Serum estradiol and risk of stroke in elderly men

            (Abbott, Launer et al. 2007) Download

OBJECTIVE: To determine if levels of serum estradiol and testosterone can predict stroke in a population-based sample of elderly men. METHODS: Serum 17beta estradiol and testosterone were measured in 2,197 men aged 71 to 93 years who participated in the Honolulu-Asia Aging Study from 1991 to 1993. All were free of prevalent stroke, coronary heart disease, and cancer. Participants were followed to the end of 1998 for thromboembolic and hemorrhagic events. RESULTS: During the course of follow-up, 124 men developed a stroke (9.1/1,000 person-years). After age adjustment, men in the top quintile of serum estradiol (> or =125 pmol/L [34.1 pg/mL]) experienced a twofold excess risk of stroke vs men whose estradiol levels were lower (14.8 vs 7.3/1,000 person-years, p < 0.001). Among the lower quintiles, there were little differences in the risk of stroke. Findings were also significant and comparable for bioavailable estradiol and for thromboembolic and hemorrhagic events. After additional adjustment for hypertension, diabetes, adiposity, cholesterol concentrations, atrial fibrillation, and other characteristics, men in the top quintile of serum estradiol continued to have a higher risk of stroke vs those whose estradiol levels were lower (relative hazards = 2.2; 95% CI = 1.5 to 3.4, p < 0.001). Testosterone was not related to the risk of stroke. CONCLUSIONS: High levels of serum estradiol may be associated with an elevated risk of stroke in elderly men.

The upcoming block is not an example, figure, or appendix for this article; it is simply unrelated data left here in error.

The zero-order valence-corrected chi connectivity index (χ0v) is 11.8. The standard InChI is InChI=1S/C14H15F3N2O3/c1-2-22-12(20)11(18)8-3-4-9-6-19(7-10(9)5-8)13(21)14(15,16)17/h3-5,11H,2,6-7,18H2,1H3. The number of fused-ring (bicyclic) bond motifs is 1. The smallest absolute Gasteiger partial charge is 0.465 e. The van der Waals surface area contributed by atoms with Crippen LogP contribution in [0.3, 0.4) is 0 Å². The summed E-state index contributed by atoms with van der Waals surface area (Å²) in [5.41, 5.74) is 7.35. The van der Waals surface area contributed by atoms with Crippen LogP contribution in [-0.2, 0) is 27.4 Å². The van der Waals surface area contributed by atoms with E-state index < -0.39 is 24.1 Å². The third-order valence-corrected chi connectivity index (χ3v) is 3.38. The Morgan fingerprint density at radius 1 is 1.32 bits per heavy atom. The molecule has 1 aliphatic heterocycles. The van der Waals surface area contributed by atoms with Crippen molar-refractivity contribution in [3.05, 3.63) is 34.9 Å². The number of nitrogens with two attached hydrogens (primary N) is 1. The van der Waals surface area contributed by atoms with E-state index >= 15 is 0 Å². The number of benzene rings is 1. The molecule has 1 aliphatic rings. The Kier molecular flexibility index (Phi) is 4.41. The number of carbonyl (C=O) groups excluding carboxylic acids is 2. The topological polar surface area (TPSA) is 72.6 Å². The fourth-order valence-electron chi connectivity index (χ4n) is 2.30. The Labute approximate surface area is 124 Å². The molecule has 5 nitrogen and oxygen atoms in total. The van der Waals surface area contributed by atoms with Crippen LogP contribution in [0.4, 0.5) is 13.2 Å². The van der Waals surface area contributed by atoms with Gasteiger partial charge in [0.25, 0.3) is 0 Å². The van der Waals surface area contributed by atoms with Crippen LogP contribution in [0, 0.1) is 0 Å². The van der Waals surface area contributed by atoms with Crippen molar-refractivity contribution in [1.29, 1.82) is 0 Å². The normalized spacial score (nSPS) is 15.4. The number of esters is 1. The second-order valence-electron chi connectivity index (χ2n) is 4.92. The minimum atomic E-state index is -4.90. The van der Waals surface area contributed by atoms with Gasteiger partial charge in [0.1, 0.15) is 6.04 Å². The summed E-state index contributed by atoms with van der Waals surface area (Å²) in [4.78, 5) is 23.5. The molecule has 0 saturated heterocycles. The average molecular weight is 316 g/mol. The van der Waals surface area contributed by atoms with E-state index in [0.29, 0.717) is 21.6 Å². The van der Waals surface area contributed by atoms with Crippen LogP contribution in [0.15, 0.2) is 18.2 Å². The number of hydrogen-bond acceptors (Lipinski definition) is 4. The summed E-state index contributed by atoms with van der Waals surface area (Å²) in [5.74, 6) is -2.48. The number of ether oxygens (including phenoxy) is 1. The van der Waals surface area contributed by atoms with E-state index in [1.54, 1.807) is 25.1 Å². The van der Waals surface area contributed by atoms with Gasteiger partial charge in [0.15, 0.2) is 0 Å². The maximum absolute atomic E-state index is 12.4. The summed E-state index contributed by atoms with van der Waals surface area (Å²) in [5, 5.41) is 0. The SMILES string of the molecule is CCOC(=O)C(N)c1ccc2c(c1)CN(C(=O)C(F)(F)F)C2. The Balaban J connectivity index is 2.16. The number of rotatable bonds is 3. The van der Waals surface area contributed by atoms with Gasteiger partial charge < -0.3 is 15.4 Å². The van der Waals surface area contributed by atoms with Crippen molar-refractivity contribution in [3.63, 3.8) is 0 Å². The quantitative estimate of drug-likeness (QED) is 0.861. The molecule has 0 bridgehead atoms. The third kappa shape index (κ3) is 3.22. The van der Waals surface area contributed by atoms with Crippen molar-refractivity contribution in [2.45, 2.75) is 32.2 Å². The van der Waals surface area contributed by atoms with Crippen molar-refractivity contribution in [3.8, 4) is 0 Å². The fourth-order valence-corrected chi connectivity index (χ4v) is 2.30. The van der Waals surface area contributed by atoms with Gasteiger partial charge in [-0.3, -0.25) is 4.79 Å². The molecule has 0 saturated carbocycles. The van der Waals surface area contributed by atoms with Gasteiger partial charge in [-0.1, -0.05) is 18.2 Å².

Kallman Syndrome - Link

Kallmann syndrome is a hypogonadism (decreased functioning of the glands that produce sex hormones) caused by a deficiency of gonadotropin-releasing hormone (GnRH), which is created by the hypothalamus. Kallmann syndrome is also called hypothalamic hypogonadism, familial hypogonadism with anosmia, and hypogonadotropic hypogonadism, reflecting its disease mechanism (a lack of the pituitary hormones LH and FSH).

Kallmann syndrome is a form of secondary hypogonadism, reflecting that the primary cause of the defect in sex-hormone production lies within the pituitary and hypothalamus rather than a physical defect of the testes or ovaries.


References

Abbott, R. D., L. J. Launer, et al. (2007). "Serum estradiol and risk of stroke in elderly men." Neurology 68(8): 563-8.

Chi, T. C. (2010). "Effect of Myomin in the Expression of Aromatase." Fertility & Sterility.

Leder, B. Z. (2007). "Testosterone, estradiol and aromatase inhibitor therapy in elderly men." J Steroid Biochem Mol Biol 106(1-5): 162-7.

Santen, R. J., H. Brodie, et al. (2009). "History of aromatase: saga of an important biological mediator and therapeutic target." Endocr Rev 30(4): 343-75.